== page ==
However, as we go up on the distress scale, our rational thinking becomes weaker, and we use our frontal lobe less. And in fact, when you get into the Red Zone (a 7, 8, 9, 10 out of 10 on the distress scale), you are using more of your limbic system. The limbic system is the emotional reasoning center responsible for things like fight-or-flight. In the Red Zone, our brain focuses on what is wrong as opposed to what is right.

 

Someone who is considering ending their life is usually spending a lot of time high up in the Red Zone. From a Red Zone perspective, it's almost as if they are at the bottom of a very deep well with only a pin prick of light. And for someone who is really in the Red Zone and having strong suicidal ideations, that tiny bit of light is ending their life. As such, most people who are having suicidal thoughts are not thinking rationally. Pervasive hopelessness, or the belief that things will never get better, dominates someone’s thinking who is considering ending their life.

 

 

What to do

If you or a loved one is struggling with thoughts about wanting to no longer be here, please seek support immediately.

 

Asking for support is a sign of strength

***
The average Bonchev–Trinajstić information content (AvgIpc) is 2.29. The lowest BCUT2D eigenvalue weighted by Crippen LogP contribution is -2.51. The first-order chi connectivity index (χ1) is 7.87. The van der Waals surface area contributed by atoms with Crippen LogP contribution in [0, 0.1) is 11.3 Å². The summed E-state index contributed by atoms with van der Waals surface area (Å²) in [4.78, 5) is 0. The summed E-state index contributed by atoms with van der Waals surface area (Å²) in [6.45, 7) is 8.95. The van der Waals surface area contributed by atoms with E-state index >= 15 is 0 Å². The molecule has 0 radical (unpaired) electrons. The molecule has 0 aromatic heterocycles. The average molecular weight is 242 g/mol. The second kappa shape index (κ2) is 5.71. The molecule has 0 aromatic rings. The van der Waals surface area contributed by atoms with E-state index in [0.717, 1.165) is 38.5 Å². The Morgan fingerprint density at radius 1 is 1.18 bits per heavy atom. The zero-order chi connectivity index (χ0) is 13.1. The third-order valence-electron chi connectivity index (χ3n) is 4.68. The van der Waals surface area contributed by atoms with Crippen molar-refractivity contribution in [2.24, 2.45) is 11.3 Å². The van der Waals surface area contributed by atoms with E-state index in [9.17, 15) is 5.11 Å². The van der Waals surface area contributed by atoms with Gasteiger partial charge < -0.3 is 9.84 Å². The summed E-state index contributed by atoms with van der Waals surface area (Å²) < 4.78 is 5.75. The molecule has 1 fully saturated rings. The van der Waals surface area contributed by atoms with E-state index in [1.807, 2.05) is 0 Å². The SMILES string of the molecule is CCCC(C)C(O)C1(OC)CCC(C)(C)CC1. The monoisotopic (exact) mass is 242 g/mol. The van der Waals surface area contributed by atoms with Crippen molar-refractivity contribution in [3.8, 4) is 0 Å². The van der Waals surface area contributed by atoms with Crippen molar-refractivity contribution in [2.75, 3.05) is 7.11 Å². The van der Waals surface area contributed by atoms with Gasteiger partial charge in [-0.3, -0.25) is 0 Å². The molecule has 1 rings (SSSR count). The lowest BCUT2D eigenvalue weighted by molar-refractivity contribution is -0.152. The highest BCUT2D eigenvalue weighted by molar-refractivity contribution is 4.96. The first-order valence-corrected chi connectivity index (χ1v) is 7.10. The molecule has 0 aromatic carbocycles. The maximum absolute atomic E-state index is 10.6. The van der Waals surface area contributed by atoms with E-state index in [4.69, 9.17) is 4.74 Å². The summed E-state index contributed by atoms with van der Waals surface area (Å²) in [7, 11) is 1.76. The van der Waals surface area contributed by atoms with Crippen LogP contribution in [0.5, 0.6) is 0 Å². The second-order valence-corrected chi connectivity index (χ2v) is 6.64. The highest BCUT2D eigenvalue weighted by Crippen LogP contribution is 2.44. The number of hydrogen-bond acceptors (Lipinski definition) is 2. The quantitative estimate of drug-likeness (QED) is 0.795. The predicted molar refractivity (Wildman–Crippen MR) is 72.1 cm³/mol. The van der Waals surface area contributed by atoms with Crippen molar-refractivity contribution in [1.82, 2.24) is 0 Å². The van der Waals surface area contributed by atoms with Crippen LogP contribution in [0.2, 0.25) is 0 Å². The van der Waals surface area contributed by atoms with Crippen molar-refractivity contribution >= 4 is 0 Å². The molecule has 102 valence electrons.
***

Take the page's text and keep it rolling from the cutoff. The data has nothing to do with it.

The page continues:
A soldier is taught in training to rely on their soldiers during combat. Even for positions that require some independent work, every soldier has a team that supports them. And just like on the battlefield, it is vital that you rely on the support of others to help you thrive.

 

Call 988

There is a relatively new three-digit dialing code that goes directly to the National Suicide Prevention Lifeline. The number is 988. While not functioning in all areas of the U.S., it is expected to be available throughout the country by July 16th, 2022. The phone number 988 is answered by people who specialize in helping prevent suicide and providing resources for treatment. Call 988 if you or someone you care about is seriously contemplating ending their life.

 

Lock up unloaded firearms

Research shows that storing weapons unloaded and locked up significantly reduces death by suicide. People who die by suicide are often in the psychological Red Zone. As such, they are not thinking or behaving 100% rationally. By keeping firearms locked up and unloaded, it takes extra steps to be able to use the gun on themselves.

 

Focus on hope

Hopelessness, or the belief that things will never get better, is the number one predictor of suicide. It is vital that we all remember that even during difficult times, things will get better. Life is full of ups and downs. When you were in a down spot, sometimes it is hard to believe that things will get better. And they will. Hope is a skill that anyone can learn.